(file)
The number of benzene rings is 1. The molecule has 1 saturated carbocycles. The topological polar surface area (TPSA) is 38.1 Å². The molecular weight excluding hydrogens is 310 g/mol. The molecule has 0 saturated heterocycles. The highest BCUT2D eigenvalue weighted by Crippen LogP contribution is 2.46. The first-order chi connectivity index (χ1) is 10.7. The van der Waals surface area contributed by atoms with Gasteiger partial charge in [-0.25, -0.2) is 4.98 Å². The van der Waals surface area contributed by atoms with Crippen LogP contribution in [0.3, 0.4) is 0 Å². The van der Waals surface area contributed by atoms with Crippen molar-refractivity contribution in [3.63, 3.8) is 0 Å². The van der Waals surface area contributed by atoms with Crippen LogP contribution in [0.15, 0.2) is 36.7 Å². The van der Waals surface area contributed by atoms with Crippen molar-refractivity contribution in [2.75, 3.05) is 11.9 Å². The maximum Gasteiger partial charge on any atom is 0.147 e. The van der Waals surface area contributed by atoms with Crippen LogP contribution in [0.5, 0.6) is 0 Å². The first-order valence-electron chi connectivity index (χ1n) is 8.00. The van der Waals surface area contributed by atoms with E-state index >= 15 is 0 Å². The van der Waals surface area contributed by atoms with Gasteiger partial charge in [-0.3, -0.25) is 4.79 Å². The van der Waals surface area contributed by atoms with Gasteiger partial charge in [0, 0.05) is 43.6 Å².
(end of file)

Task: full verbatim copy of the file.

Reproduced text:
The number of benzene rings is 1. The molecule has 1 saturated carbocycles. The topological polar surface area (TPSA) is 38.1 Å². The molecular weight excluding hydrogens is 310 g/mol. The molecule has 0 saturated heterocycles. The highest BCUT2D eigenvalue weighted by Crippen LogP contribution is 2.46. The first-order chi connectivity index (χ1) is 10.7. The van der Waals surface area contributed by atoms with Gasteiger partial charge in [-0.25, -0.2) is 4.98 Å². The van der Waals surface area contributed by atoms with Crippen LogP contribution in [0.3, 0.4) is 0 Å². The van der Waals surface area contributed by atoms with Crippen molar-refractivity contribution in [3.63, 3.8) is 0 Å². The van der Waals surface area contributed by atoms with Crippen LogP contribution in [0.15, 0.2) is 36.7 Å². The van der Waals surface area contributed by atoms with Crippen molar-refractivity contribution in [2.75, 3.05) is 11.9 Å². The maximum Gasteiger partial charge on any atom is 0.147 e. The van der Waals surface area contributed by atoms with Crippen LogP contribution in [0.5, 0.6) is 0 Å². The first-order valence-electron chi connectivity index (χ1n) is 8.00. The van der Waals surface area contributed by atoms with E-state index >= 15 is 0 Å². The van der Waals surface area contributed by atoms with Gasteiger partial charge in [-0.3, -0.25) is 4.79 Å². The van der Waals surface area contributed by atoms with Gasteiger partial charge in [0, 0.05) is 43.6 Å².